Kaptur Statement at Hearing on Department of Energy 2015 Budget Request
Good afternoon. Dr. Moniz, it is good to see you again and welcome to your first appearance before the Subcommittee.
Mr. Secretary, the early reviews on your tenure as Secretary have been good from most, if not all, quarters but I believe the hardest challenges lie before you.
I have long sited our reliance on foreign energy as a grave economic and national security concern—over the last decade, we have spent $2.3 trillion importing foreign oil, making rich some of the worst global players at the expense of our own citizens.
The recent events in Ukraine have highlighted in stark relief the importance of reliable energy to the world’s ability to defend the borders of sovereign nations. The dependence of Ukraine and much of Europe on Russian energy imports have complicated the international response to Russia’s annexation of Crimea. This is not just a challenge to Europe; it is one of the defining challenges of our time.
Our own energy crisis is not just about insecure oil supplies from the Middle East, but about the cost it inflicts on hardworking Americans, the national security threat it poses, and the havoc it wreaks on the environment. I appreciate your support of an all-of-the-above energy strategy, but action coupled with a long-term strategy is necessary now, not tomorrow or next week.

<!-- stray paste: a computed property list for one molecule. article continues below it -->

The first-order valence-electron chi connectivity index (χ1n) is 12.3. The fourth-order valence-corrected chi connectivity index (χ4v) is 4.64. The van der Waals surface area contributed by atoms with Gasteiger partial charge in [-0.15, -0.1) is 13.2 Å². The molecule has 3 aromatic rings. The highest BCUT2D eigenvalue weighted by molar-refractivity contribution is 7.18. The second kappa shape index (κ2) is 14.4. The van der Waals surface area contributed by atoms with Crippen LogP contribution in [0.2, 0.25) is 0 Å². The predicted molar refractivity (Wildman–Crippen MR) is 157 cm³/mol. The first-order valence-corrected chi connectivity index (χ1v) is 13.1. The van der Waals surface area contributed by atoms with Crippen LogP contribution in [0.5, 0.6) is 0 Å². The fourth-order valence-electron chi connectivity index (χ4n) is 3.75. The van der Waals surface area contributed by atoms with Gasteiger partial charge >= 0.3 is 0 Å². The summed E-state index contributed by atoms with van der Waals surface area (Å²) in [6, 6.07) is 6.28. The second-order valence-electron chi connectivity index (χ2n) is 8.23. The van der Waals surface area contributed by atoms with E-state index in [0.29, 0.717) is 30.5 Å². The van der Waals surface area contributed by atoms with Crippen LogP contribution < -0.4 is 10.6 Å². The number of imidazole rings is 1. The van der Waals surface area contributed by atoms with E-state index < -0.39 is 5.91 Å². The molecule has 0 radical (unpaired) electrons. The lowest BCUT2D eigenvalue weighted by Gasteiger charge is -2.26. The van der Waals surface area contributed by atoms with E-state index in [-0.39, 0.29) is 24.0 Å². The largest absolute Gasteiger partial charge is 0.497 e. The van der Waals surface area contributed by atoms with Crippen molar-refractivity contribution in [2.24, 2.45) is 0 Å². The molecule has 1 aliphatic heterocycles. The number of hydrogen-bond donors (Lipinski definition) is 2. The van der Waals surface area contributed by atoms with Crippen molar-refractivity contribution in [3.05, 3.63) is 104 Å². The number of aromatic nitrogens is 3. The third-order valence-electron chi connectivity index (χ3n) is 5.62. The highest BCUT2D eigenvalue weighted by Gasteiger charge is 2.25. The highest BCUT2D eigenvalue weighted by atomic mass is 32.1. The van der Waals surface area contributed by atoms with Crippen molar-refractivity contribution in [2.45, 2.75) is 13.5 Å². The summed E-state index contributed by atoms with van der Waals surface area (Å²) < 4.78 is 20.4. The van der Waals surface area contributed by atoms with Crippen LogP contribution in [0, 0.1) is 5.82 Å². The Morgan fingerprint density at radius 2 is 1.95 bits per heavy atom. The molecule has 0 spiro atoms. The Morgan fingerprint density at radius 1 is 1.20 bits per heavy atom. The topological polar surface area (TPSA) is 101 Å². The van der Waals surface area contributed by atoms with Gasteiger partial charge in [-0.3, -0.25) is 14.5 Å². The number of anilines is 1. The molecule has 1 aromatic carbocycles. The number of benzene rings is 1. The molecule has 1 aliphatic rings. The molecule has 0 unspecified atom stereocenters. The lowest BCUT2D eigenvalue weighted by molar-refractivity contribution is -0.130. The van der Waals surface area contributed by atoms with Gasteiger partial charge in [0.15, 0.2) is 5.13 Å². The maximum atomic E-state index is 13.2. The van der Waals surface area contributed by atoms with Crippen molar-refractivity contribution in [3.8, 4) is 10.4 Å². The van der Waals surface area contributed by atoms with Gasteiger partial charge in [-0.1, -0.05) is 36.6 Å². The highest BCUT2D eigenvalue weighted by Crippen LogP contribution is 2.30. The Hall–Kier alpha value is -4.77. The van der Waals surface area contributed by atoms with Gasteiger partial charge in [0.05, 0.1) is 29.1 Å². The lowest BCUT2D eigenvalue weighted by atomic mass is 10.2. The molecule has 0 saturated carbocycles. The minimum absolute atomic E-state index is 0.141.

While we are developing our approach to the energy future of this country we must also focus on commercialization efforts with a strong bias toward improving American manufacturing. I cannot emphasize this point enough. I see very little merit to the Department fostering technological advances or breakthroughs for products that do not contribute in some way to American manufacturing or are not ultimately manufactured domestically.
The government can drive the policies and incentives for a more robust energy mix and smarter energy consumption. However, as I’ve said before, no matter the policy set forth, if strong leadership and fundamental management reform are not forthcoming at the Department of Energy, it will significantly inhibit the chance of a successful energy policy as well as the Department’s credibility.
I know contract and project management seem tedious and dull. However, as a relatively new member of this subcommittee I have been appalled at the cost overruns and schedule slips of the Department of Energy’s major construction projects. I know you are taking action in this regard and I look forward to hearing more about that.
Mr. Secretary, I am eager to discuss how the FY 2015 budget request will help address the energy and national security challenges we face and improve the nation’s manufacturing base.
Thank you Mr. Chairman for the time and I look forward to our hearing today.